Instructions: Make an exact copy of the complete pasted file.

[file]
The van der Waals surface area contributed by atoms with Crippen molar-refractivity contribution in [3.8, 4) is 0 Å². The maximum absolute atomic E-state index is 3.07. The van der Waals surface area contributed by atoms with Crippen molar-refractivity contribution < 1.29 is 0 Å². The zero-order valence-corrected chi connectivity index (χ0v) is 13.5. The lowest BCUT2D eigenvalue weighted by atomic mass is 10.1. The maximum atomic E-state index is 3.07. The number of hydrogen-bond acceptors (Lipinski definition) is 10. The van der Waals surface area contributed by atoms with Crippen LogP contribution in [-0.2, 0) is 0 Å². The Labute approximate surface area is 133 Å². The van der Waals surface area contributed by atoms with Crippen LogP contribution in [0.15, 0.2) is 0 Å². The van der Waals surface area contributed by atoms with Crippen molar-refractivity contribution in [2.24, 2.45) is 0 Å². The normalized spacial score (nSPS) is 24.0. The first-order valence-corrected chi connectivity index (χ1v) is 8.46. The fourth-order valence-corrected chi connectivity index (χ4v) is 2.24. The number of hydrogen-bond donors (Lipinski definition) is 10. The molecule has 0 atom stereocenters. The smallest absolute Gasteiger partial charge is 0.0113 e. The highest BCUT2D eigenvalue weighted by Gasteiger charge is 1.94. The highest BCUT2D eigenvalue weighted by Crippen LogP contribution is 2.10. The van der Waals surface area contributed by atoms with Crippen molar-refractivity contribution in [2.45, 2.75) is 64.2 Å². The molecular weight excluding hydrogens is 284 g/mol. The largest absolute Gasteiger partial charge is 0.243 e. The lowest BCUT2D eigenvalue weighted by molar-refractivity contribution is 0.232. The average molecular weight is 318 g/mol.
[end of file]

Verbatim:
The van der Waals surface area contributed by atoms with Crippen molar-refractivity contribution in [3.8, 4) is 0 Å². The maximum absolute atomic E-state index is 3.07. The van der Waals surface area contributed by atoms with Crippen molar-refractivity contribution < 1.29 is 0 Å². The zero-order valence-corrected chi connectivity index (χ0v) is 13.5. The lowest BCUT2D eigenvalue weighted by atomic mass is 10.1. The maximum atomic E-state index is 3.07. The number of hydrogen-bond acceptors (Lipinski definition) is 10. The van der Waals surface area contributed by atoms with Crippen LogP contribution in [-0.2, 0) is 0 Å². The Labute approximate surface area is 133 Å². The van der Waals surface area contributed by atoms with Crippen LogP contribution in [0.15, 0.2) is 0 Å². The van der Waals surface area contributed by atoms with Crippen molar-refractivity contribution in [2.24, 2.45) is 0 Å². The normalized spacial score (nSPS) is 24.0. The first-order valence-corrected chi connectivity index (χ1v) is 8.46. The fourth-order valence-corrected chi connectivity index (χ4v) is 2.24. The number of hydrogen-bond donors (Lipinski definition) is 10. The molecule has 0 atom stereocenters. The smallest absolute Gasteiger partial charge is 0.0113 e. The highest BCUT2D eigenvalue weighted by Gasteiger charge is 1.94. The highest BCUT2D eigenvalue weighted by Crippen LogP contribution is 2.10. The van der Waals surface area contributed by atoms with Crippen molar-refractivity contribution in [2.45, 2.75) is 64.2 Å². The molecular weight excluding hydrogens is 284 g/mol. The largest absolute Gasteiger partial charge is 0.243 e. The lowest BCUT2D eigenvalue weighted by molar-refractivity contribution is 0.232. The average molecular weight is 318 g/mol.